What’s Next for Particle Physicists, Post-Higgs?

July 16, 2013

In March of last year, sci­en­tists working with the Large Hadron Col­lider at the Euro­pean Orga­ni­za­tion for Nuclear Research in Geneva, Switzer­land iden­ti­fied the Higgs boson, the last elu­sive par­ticle in the Stan­dard Model of physics. The Higgs par­ticle, said North­eastern assis­tant pro­fessor of physics Toyoko Ori­moto, one of the sci­en­tists on the team, can be used to explain how ele­men­tary par­ti­cles acquire mass. “Before the dis­covery of the Higgs boson, the Stan­dard Model was like a puzzle with one piece missing,” she said, “and you kind of know what that piece will look like.”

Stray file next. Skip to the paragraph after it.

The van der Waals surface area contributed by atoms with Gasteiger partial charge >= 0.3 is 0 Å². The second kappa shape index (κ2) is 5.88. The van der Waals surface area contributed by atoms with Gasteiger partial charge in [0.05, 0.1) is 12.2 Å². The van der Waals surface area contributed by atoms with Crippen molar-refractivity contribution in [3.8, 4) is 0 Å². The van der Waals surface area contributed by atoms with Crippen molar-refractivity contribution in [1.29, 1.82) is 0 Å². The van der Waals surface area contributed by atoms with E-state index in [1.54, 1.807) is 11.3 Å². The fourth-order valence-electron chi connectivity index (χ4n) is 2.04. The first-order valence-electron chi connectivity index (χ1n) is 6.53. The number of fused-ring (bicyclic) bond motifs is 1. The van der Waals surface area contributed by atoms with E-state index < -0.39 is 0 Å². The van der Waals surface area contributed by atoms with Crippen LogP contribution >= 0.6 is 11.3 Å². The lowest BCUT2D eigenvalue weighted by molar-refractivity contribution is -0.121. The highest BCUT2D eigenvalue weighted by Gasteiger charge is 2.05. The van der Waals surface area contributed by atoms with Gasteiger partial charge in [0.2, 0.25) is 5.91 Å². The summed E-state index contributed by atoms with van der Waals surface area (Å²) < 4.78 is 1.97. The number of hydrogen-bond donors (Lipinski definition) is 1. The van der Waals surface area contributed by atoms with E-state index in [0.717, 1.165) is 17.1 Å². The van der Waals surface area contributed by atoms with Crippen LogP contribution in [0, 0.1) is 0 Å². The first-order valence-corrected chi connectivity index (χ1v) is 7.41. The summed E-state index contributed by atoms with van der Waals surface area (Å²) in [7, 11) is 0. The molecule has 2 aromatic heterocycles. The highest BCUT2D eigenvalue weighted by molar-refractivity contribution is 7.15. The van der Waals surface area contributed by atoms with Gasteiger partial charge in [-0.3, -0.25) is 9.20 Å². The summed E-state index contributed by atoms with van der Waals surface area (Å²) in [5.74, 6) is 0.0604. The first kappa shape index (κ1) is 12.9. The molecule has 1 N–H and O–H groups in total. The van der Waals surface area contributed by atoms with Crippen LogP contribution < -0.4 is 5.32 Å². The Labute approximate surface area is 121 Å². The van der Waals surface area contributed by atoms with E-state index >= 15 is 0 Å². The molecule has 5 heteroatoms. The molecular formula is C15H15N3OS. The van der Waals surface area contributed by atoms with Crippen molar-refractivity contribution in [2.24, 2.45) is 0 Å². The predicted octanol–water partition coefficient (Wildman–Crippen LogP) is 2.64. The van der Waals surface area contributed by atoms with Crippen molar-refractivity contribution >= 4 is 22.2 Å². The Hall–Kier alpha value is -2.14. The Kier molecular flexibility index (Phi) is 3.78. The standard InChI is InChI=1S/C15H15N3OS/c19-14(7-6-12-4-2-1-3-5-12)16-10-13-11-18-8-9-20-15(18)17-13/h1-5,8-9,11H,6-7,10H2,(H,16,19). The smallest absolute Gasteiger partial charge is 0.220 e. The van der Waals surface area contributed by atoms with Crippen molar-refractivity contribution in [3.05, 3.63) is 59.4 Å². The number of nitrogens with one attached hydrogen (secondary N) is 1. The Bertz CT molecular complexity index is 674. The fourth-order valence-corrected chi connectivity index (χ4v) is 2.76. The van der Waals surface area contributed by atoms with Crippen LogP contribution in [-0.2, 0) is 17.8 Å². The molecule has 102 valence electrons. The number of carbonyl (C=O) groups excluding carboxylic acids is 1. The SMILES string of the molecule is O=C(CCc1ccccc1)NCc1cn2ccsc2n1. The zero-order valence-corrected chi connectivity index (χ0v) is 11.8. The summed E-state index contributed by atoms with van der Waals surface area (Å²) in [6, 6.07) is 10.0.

Ori­moto hopes the Large Hadron Col­lider will be able to address many more unan­swered ques­tions in physics. “The Higgs par­ticle is inter­esting,” she said, “but what really cap­tures my imag­i­na­tion is thinking about pos­si­bil­i­ties beyond the Stan­dard Model.”

Backed by an Early Career Award from the Depart­ment of Energy, Ori­moto hopes to begin exploring those other possibilities.

For her, the two biggest ques­tions still left unan­swered by the Stan­dard Model are gravity and dark matter. “Dark matter and dark energy make up more than 95 per­cent of the uni­verse, and yet the Stan­dard Model doesn’t address them,” she said.

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